4th re-read of the year for Barbara Michaels done.
Barbara Michaels, the pen name for Elizabeth Mertz, was an Egyptologist for her other career. It’s expected that the accomplished woman who want to sneak Egyptology themes and settings into even her Gothic work under the Michaels name.
Even if this book is set with a museum curator’s work, there is nothing about artifacts and Egyptology here – instead the protagonist Haskell, obsessed with her mother’s death and who her father may actually be, is digging through another sort of potent history, her own biological tree.
The premise is sound, the pacing as structured as can be with this kind of story, but the plot is too calm. It’s not enough to warrant a full-length novel, so there is lagging.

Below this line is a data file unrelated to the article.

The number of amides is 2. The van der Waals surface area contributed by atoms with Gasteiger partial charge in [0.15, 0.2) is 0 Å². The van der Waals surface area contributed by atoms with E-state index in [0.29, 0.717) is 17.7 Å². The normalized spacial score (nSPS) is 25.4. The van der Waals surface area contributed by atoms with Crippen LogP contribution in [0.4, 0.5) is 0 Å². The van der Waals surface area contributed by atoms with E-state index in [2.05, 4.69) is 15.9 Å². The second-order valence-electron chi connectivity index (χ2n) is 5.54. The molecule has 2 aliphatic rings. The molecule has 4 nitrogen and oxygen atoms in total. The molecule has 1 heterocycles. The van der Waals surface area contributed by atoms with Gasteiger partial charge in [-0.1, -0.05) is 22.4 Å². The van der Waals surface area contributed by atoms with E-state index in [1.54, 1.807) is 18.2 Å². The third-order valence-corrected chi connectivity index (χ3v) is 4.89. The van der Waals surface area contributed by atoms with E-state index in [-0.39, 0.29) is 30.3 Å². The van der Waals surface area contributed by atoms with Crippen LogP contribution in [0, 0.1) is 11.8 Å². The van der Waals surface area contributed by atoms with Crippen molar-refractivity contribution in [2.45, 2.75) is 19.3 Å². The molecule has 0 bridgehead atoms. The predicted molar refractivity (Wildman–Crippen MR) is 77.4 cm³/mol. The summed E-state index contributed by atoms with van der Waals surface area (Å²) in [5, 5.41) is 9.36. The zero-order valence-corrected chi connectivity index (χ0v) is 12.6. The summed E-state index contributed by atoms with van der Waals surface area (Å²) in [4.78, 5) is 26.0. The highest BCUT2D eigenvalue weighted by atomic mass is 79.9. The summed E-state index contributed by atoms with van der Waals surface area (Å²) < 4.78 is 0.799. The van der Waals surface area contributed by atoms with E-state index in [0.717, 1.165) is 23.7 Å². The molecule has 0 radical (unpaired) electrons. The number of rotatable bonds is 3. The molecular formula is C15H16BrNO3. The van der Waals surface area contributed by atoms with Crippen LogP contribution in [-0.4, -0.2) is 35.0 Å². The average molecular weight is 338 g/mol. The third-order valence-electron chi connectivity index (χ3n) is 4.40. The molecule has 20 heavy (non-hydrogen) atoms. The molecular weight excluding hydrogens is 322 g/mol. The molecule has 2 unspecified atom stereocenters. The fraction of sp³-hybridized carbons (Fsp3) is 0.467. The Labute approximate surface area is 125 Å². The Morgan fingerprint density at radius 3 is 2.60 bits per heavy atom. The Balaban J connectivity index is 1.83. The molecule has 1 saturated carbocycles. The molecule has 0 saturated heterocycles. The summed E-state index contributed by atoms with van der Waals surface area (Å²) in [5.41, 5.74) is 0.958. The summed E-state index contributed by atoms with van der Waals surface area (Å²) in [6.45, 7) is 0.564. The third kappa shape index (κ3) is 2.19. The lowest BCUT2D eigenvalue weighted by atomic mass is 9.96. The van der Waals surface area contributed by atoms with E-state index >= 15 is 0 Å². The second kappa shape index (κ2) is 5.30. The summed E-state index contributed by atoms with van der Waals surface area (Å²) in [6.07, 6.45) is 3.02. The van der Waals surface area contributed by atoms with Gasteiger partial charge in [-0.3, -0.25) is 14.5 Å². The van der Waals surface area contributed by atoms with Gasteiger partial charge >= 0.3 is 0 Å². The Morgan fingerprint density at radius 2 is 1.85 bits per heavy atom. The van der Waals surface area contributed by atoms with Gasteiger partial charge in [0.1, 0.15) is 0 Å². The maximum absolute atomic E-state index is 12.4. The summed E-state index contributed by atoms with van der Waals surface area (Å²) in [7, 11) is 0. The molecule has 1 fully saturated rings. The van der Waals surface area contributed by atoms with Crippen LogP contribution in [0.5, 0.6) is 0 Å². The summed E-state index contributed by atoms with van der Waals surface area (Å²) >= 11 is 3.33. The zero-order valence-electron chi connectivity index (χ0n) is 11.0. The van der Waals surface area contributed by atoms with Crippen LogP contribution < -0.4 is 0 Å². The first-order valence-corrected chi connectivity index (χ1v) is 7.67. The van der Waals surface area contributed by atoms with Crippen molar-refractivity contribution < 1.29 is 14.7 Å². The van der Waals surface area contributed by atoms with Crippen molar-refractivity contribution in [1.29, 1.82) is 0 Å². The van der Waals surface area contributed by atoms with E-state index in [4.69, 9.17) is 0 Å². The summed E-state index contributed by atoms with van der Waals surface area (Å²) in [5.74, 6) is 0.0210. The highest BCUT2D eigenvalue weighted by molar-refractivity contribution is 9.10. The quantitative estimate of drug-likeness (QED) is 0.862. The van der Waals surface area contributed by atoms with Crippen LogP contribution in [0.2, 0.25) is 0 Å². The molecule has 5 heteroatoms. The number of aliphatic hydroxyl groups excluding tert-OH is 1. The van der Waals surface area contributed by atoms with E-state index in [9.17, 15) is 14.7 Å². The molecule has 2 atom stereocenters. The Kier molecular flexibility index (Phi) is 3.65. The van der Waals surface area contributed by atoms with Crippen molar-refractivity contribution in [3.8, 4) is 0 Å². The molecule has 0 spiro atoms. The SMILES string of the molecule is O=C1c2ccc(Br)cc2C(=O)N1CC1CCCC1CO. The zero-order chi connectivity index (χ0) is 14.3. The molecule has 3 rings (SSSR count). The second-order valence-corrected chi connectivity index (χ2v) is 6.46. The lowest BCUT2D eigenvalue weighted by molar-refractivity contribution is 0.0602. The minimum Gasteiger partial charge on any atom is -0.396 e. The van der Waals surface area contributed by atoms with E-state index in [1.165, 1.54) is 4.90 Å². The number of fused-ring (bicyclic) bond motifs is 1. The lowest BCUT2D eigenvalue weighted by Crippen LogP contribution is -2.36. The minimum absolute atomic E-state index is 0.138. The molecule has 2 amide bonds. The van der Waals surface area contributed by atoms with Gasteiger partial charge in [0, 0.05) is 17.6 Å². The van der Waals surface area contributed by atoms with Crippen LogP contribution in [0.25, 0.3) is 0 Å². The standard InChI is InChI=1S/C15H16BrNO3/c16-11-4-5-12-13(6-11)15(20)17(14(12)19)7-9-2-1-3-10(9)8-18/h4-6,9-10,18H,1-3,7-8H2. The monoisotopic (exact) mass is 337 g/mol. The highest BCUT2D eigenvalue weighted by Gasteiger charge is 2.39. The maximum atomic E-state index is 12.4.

An attempt or so on Haskell’s life paints a gothic splash, suspense is only there toward the end during a confrontation with the big bad, and the mystery – while not obvious exactly – isn’t that interesting because by the end I didn’t care much who the real father was. Romance is in the background to where I wasn’t sure who she’d end up choosing, but I was happy with the choice when it was made.
I do wish something different had happened with the elderly museum director, however. I think there was emotional potential when she discovered who he really was to her. Tragedy cut those strings too abruptly.
Overall this is an average read – Michaels writing style is addicting to me, so I could easily keep reading, but it’s a story that passes through the eyes and then out the brain again. Just not memorable. If you’re new to Michaels, start elsewhere, but if you’re a fan, it’s worth a read.